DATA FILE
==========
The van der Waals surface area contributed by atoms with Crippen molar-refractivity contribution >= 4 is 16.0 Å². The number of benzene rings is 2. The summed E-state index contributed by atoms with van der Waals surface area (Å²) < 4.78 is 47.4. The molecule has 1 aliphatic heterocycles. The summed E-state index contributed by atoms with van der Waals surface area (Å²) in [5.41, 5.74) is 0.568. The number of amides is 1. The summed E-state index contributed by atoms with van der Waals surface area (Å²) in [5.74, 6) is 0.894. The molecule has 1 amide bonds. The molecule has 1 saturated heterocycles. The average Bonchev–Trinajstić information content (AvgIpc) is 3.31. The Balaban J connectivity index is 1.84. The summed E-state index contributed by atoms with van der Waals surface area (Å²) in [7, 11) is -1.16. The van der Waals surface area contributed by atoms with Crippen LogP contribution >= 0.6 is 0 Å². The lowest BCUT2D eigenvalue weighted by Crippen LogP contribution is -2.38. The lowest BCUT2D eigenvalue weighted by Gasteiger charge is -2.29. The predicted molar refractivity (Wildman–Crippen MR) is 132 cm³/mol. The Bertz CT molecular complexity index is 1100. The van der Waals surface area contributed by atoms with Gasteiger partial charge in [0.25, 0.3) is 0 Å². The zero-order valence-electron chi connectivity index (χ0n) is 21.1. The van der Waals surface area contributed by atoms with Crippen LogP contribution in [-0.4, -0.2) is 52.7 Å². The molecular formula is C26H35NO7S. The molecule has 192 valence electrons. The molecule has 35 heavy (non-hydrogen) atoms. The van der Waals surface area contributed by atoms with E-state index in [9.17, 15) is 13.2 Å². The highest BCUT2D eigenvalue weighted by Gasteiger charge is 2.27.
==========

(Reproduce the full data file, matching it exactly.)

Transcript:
The van der Waals surface area contributed by atoms with Crippen molar-refractivity contribution >= 4 is 16.0 Å². The number of benzene rings is 2. The summed E-state index contributed by atoms with van der Waals surface area (Å²) < 4.78 is 47.4. The molecule has 1 aliphatic heterocycles. The summed E-state index contributed by atoms with van der Waals surface area (Å²) in [5.41, 5.74) is 0.568. The number of amides is 1. The summed E-state index contributed by atoms with van der Waals surface area (Å²) in [5.74, 6) is 0.894. The molecule has 1 amide bonds. The molecule has 1 saturated heterocycles. The average Bonchev–Trinajstić information content (AvgIpc) is 3.31. The Balaban J connectivity index is 1.84. The summed E-state index contributed by atoms with van der Waals surface area (Å²) in [7, 11) is -1.16. The van der Waals surface area contributed by atoms with Crippen LogP contribution >= 0.6 is 0 Å². The lowest BCUT2D eigenvalue weighted by Crippen LogP contribution is -2.38. The lowest BCUT2D eigenvalue weighted by Gasteiger charge is -2.29. The predicted molar refractivity (Wildman–Crippen MR) is 132 cm³/mol. The Bertz CT molecular complexity index is 1100. The van der Waals surface area contributed by atoms with Gasteiger partial charge in [0.25, 0.3) is 0 Å². The zero-order valence-electron chi connectivity index (χ0n) is 21.1. The van der Waals surface area contributed by atoms with Crippen LogP contribution in [-0.4, -0.2) is 52.7 Å². The molecular formula is C26H35NO7S. The molecule has 192 valence electrons. The molecule has 35 heavy (non-hydrogen) atoms. The van der Waals surface area contributed by atoms with E-state index in [9.17, 15) is 13.2 Å². The highest BCUT2D eigenvalue weighted by Gasteiger charge is 2.27.